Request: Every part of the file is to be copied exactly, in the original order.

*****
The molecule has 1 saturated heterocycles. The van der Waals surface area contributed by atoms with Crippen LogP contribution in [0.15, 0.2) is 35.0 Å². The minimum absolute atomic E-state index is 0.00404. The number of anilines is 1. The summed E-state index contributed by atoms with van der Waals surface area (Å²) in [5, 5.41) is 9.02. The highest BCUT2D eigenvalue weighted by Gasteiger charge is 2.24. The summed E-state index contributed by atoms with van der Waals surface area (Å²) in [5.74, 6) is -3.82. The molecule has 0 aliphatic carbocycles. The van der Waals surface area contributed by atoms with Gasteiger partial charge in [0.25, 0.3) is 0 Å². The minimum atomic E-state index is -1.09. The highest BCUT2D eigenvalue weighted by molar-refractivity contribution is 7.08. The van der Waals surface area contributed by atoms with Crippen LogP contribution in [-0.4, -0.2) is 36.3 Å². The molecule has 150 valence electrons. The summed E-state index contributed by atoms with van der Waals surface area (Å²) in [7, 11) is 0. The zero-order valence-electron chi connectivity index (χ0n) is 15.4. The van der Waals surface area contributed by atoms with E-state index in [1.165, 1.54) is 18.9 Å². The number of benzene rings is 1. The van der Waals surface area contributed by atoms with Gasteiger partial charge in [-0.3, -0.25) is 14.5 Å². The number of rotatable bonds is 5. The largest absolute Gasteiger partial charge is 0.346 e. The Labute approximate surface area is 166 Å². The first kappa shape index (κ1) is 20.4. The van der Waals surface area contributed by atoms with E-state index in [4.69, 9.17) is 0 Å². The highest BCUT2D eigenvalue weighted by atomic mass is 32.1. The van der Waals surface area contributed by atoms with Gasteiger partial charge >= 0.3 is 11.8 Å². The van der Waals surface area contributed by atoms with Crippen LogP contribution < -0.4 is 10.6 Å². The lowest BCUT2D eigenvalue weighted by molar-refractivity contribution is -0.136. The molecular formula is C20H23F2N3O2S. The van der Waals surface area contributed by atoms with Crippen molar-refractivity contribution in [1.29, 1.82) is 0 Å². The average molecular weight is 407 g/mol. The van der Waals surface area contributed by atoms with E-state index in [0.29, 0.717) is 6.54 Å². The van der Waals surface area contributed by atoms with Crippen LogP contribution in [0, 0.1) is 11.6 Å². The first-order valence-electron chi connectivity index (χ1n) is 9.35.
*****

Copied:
The molecule has 1 saturated heterocycles. The van der Waals surface area contributed by atoms with Crippen LogP contribution in [0.15, 0.2) is 35.0 Å². The minimum absolute atomic E-state index is 0.00404. The number of anilines is 1. The summed E-state index contributed by atoms with van der Waals surface area (Å²) in [5, 5.41) is 9.02. The highest BCUT2D eigenvalue weighted by Gasteiger charge is 2.24. The summed E-state index contributed by atoms with van der Waals surface area (Å²) in [5.74, 6) is -3.82. The molecule has 0 aliphatic carbocycles. The van der Waals surface area contributed by atoms with Gasteiger partial charge in [0.25, 0.3) is 0 Å². The minimum atomic E-state index is -1.09. The highest BCUT2D eigenvalue weighted by molar-refractivity contribution is 7.08. The van der Waals surface area contributed by atoms with Crippen LogP contribution in [-0.4, -0.2) is 36.3 Å². The molecule has 150 valence electrons. The summed E-state index contributed by atoms with van der Waals surface area (Å²) in [7, 11) is 0. The zero-order valence-electron chi connectivity index (χ0n) is 15.4. The van der Waals surface area contributed by atoms with E-state index in [1.165, 1.54) is 18.9 Å². The number of benzene rings is 1. The van der Waals surface area contributed by atoms with Gasteiger partial charge in [-0.3, -0.25) is 14.5 Å². The number of rotatable bonds is 5. The largest absolute Gasteiger partial charge is 0.346 e. The Labute approximate surface area is 166 Å². The first kappa shape index (κ1) is 20.4. The van der Waals surface area contributed by atoms with E-state index in [4.69, 9.17) is 0 Å². The highest BCUT2D eigenvalue weighted by atomic mass is 32.1. The van der Waals surface area contributed by atoms with Gasteiger partial charge >= 0.3 is 11.8 Å². The van der Waals surface area contributed by atoms with Crippen LogP contribution < -0.4 is 10.6 Å². The lowest BCUT2D eigenvalue weighted by molar-refractivity contribution is -0.136. The molecular formula is C20H23F2N3O2S. The van der Waals surface area contributed by atoms with Crippen molar-refractivity contribution in [1.29, 1.82) is 0 Å². The average molecular weight is 407 g/mol. The van der Waals surface area contributed by atoms with E-state index in [0.29, 0.717) is 6.54 Å². The van der Waals surface area contributed by atoms with Crippen LogP contribution in [0, 0.1) is 11.6 Å². The first-order valence-electron chi connectivity index (χ1n) is 9.35.